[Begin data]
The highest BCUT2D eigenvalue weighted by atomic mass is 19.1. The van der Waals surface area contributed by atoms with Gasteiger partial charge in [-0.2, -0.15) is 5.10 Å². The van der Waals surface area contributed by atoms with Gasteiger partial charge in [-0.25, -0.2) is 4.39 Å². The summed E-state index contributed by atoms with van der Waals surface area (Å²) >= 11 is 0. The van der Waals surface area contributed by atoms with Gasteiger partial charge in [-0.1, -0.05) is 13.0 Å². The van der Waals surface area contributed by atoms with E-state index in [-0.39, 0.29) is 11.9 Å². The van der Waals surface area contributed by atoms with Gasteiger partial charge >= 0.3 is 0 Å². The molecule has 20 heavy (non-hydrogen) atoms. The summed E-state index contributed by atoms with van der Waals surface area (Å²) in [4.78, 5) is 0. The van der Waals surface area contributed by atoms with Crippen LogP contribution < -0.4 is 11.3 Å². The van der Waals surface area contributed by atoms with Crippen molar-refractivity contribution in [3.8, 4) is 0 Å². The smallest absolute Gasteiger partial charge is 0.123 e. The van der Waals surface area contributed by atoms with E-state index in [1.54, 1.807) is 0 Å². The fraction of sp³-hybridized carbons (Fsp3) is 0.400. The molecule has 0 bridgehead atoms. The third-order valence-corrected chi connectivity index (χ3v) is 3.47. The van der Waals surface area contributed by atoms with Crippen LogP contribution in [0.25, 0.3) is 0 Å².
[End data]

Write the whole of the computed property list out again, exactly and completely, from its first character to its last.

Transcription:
The highest BCUT2D eigenvalue weighted by atomic mass is 19.1. The van der Waals surface area contributed by atoms with Gasteiger partial charge in [-0.2, -0.15) is 5.10 Å². The van der Waals surface area contributed by atoms with Gasteiger partial charge in [-0.25, -0.2) is 4.39 Å². The summed E-state index contributed by atoms with van der Waals surface area (Å²) >= 11 is 0. The van der Waals surface area contributed by atoms with Gasteiger partial charge in [-0.1, -0.05) is 13.0 Å². The van der Waals surface area contributed by atoms with E-state index in [-0.39, 0.29) is 11.9 Å². The van der Waals surface area contributed by atoms with Gasteiger partial charge >= 0.3 is 0 Å². The molecule has 20 heavy (non-hydrogen) atoms. The summed E-state index contributed by atoms with van der Waals surface area (Å²) in [4.78, 5) is 0. The van der Waals surface area contributed by atoms with Crippen LogP contribution < -0.4 is 11.3 Å². The van der Waals surface area contributed by atoms with Crippen molar-refractivity contribution in [3.8, 4) is 0 Å². The smallest absolute Gasteiger partial charge is 0.123 e. The van der Waals surface area contributed by atoms with E-state index in [1.54, 1.807) is 0 Å². The fraction of sp³-hybridized carbons (Fsp3) is 0.400. The molecule has 0 bridgehead atoms. The third-order valence-corrected chi connectivity index (χ3v) is 3.47. The van der Waals surface area contributed by atoms with Crippen LogP contribution in [0.25, 0.3) is 0 Å².